College and online education operator Think: Education Group has used virtual private cloud services as a catalyst to cut printing costs by $300,000 by the end of this financial year and a further $500,000 annually from FY14.
The education group – which has eight college campuses across Australia and 95 online training courses – is using the Amazon Virtual Private Cloud (VPC) service to pave the way for a printer cost recovery project.
Under the latest project, print jobs are allocated to the specific accounts through secure authentication systems and payment gateways within the student and administration portals. Up to 15,000 students use a swipe card system to pay for printing services and use a secure browser to top up credit.
The organisation uses the VPC service to provision a private section of Amazon Web Services’ cloud platform. Here, the company uses infrastructure resources in a virtual network that it defines and controls, including selection of IP address range, creation of subnets and configuration of route tables and network gateways.
Andy Donaldson, IT director at Think: Education Group, told CIO Australia that over the past two years, the organisation had moved Web hosting and applications, portal environment and now managed printing services to the cloud.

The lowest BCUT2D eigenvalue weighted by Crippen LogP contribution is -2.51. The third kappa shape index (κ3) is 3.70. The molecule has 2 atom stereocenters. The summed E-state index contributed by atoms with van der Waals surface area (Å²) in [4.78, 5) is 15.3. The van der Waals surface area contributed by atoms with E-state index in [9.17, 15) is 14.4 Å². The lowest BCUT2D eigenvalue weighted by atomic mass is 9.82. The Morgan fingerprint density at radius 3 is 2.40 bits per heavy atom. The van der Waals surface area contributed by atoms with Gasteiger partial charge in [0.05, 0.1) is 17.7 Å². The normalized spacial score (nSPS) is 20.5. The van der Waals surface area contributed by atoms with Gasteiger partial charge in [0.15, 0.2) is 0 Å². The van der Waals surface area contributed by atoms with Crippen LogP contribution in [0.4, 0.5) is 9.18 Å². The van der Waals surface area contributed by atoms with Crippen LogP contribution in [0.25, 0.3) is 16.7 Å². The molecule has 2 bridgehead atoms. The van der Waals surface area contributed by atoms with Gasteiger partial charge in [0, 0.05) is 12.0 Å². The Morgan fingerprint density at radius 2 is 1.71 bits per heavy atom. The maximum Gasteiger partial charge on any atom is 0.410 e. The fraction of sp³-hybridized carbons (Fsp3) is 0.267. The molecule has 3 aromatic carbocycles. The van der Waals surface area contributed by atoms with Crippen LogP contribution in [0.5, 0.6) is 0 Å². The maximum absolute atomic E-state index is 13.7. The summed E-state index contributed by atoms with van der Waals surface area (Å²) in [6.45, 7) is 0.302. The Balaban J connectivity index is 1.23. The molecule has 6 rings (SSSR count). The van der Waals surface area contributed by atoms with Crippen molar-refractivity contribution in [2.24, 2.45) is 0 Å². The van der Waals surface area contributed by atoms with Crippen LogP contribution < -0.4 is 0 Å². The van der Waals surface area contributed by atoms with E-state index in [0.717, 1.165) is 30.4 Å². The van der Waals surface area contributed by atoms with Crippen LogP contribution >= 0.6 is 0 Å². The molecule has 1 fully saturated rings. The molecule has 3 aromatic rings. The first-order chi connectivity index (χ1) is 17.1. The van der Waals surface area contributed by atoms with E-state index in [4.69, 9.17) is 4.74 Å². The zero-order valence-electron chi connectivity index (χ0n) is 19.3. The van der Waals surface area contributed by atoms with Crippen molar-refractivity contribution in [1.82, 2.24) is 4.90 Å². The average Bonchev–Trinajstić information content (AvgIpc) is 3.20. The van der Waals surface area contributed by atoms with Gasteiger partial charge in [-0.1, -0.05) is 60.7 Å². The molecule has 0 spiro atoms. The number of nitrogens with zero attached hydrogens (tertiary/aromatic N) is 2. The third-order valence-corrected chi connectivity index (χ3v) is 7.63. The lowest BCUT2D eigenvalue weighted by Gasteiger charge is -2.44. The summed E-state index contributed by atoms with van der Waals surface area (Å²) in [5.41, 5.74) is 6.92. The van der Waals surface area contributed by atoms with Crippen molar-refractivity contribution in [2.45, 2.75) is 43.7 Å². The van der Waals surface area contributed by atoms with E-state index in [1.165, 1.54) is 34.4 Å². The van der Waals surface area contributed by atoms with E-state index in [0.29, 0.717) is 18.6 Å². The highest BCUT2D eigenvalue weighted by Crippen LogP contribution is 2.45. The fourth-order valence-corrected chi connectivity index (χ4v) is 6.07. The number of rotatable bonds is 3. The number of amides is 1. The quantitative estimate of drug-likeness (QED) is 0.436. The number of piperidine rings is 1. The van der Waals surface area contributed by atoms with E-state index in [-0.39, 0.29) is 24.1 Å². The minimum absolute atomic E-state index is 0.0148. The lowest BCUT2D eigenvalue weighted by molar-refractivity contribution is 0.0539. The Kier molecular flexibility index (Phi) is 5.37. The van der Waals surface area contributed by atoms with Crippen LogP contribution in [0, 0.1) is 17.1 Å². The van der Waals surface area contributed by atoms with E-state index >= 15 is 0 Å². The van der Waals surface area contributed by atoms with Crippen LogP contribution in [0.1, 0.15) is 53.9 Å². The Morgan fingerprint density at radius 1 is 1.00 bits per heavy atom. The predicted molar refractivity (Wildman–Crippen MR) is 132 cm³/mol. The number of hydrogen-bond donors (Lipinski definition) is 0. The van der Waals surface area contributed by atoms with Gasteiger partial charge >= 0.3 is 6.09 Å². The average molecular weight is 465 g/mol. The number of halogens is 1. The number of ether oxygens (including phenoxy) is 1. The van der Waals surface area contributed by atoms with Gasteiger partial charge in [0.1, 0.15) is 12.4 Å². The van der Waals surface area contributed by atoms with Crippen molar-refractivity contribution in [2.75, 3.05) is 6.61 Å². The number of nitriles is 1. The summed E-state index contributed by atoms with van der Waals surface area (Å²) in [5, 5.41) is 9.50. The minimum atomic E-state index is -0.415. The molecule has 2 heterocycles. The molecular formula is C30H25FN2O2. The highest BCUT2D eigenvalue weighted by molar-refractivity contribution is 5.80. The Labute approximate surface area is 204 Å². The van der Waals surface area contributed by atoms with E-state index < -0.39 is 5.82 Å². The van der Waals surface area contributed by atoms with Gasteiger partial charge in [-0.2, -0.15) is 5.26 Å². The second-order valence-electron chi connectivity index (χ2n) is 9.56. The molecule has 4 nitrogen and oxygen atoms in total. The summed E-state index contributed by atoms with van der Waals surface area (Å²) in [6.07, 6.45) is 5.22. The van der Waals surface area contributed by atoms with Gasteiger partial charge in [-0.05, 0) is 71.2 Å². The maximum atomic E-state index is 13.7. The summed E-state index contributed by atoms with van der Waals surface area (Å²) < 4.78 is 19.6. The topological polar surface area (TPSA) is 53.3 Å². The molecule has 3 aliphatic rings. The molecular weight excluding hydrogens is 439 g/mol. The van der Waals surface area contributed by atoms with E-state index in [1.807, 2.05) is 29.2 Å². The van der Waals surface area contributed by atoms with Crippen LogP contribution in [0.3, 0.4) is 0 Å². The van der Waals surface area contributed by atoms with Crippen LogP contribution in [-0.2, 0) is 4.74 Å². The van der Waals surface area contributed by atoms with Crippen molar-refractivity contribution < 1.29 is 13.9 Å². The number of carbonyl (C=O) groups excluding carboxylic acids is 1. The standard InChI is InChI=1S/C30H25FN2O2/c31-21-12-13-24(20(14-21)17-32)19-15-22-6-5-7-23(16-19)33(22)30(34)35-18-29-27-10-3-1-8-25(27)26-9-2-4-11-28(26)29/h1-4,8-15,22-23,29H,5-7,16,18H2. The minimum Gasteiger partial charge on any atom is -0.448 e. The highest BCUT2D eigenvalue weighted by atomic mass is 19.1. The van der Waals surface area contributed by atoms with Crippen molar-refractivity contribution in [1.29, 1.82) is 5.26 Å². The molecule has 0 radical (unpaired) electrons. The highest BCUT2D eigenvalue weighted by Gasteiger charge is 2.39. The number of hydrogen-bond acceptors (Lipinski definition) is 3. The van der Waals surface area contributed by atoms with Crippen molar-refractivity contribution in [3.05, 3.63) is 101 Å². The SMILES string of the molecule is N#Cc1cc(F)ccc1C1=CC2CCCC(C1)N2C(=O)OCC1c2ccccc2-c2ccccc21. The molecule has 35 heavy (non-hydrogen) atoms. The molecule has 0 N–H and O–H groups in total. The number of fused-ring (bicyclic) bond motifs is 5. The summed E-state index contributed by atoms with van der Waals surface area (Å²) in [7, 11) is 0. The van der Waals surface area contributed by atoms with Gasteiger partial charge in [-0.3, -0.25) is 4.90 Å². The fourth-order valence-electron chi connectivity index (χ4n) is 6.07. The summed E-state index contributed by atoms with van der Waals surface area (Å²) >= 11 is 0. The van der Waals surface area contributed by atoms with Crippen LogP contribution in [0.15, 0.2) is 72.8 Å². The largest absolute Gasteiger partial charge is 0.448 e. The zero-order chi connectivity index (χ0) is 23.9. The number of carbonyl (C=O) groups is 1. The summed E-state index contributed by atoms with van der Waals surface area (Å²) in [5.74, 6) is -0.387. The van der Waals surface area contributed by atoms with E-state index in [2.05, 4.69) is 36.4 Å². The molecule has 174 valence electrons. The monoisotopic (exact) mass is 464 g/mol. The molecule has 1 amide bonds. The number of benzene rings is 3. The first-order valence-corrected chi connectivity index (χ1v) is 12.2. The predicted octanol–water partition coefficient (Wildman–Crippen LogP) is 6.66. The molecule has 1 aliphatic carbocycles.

In recent years, the company has grown through acquisition, which according to Donaldson, “resulted in a complicated web of ICT systems and back-end infrastructure at various levels of maturity, coupled with multiple IT providers, hosting locations, processes and policies.
“We are in the process of moving towards having two hosting environments [through an] internal data centre and in the cloud,” he said.
Core administration systems – that enable students to apply online, check exam timetables and results – are also learning portals which contain course material, lecture notes and online learning products, and are hosted in the cloud.
According to Donaldson, Think: Education Group expects to reduce its annual IT hosting costs by around 75 per cent from $200,000 to $50,000 by this time next year. This is due to a move towards paying for rented space rather than purchasing servers to support its core applications and systems.